April 19, 2018 / 7:42 PM / 2 years ago

UPDATE 1-U.S. says governments to increase pressure on Venezuela

(Adds details from Treasury statement, background on Venezuelan crisis)

WASHINGTON, April 19 (Reuters) - The United States and a group of other nations have agreed to boost cooperation to deny “corrupt” Venezuelan officials and their support networks access to the international financial system, U.S. Treasury Secretary Steven Mnuchin said on Thursday.

“Concrete actions are necessary to restrict the ability of corrupt Venezuelan officials and their support networks from abusing the international financial system,” Mnuchin said in a statement issued after a meeting on the sidelines of the International Monetary Fund and World Bank spring meetings in Washington.

The meeting included representatives from Argentina, Brazil, Canada, Colombia, France, Germany, Guatemala, Italy, Japan, Mexico, Panama, Paraguay, Peru, Spain, Britain, and the United States, the Treasury said.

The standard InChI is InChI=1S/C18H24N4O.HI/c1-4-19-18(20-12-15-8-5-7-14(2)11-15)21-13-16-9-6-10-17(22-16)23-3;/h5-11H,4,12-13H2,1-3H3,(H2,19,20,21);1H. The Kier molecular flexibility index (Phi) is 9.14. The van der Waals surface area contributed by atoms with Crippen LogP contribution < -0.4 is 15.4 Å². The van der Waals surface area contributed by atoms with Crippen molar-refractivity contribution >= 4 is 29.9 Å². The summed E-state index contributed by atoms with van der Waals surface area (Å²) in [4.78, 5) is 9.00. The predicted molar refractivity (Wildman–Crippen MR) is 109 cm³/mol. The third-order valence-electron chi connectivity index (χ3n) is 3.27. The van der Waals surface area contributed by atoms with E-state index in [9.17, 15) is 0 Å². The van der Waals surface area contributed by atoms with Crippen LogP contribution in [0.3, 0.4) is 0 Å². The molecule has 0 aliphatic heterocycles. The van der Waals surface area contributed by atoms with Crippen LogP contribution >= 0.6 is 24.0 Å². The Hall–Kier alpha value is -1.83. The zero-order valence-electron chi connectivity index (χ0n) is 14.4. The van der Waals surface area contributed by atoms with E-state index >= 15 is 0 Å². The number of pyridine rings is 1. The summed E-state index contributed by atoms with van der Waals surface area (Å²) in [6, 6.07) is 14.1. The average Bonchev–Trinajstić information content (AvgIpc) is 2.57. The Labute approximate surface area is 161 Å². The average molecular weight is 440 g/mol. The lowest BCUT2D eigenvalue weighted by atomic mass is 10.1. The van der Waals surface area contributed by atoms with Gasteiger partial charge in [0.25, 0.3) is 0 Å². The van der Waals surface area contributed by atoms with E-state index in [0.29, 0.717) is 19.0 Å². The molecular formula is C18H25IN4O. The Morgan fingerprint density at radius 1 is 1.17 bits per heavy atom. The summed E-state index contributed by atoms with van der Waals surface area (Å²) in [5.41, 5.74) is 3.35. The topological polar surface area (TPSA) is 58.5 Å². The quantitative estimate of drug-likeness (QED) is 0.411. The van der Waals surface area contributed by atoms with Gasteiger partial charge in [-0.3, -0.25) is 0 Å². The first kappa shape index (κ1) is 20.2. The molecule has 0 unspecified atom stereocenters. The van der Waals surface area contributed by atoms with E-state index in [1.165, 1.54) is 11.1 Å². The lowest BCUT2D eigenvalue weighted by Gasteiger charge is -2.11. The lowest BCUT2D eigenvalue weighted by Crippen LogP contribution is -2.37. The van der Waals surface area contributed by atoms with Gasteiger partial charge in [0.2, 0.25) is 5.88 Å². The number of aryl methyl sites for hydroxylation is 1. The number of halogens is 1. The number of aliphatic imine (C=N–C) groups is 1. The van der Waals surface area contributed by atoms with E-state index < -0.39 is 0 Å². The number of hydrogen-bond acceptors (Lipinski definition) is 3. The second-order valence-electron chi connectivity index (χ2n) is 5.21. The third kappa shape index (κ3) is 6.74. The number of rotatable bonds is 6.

Venezuela, which has the world’s largest proven oil reserves, is mired in a deep economic and political crisis marked by widespread food and medicine shortages, hyperinflation and growing insecurity. Critics blame the crisis on the policies of the OPEC member’s socialist government.

Venezuelan President Nicolas Maduro says the downturn is the result of an “economic war” led by the country’s opposition and the United States. He is seeking re-election in a May 20 vote.

The officials who met with Mnuchin said Venezuela could get more international support if it had a government that warranted the backing of the region, with countries aiming to have support measures ready for “swift deployment when circumstances warrant,” according to the Treasury.

Branded a dictatorship by France, the United States and some of its South American neighbors, Maduro’s government is accused of repressing opposition and dissent and dragging Venezuela toward authoritarianism.

The United States and the European Union have extended a range of sanctions against Venezuela, although some experts say it is unclear whether they have had a significant impact on Maduro’s policies. (Reporting by David Lawder and Jason Lange Editing by Chizu Nomiyama and Paul Simao)

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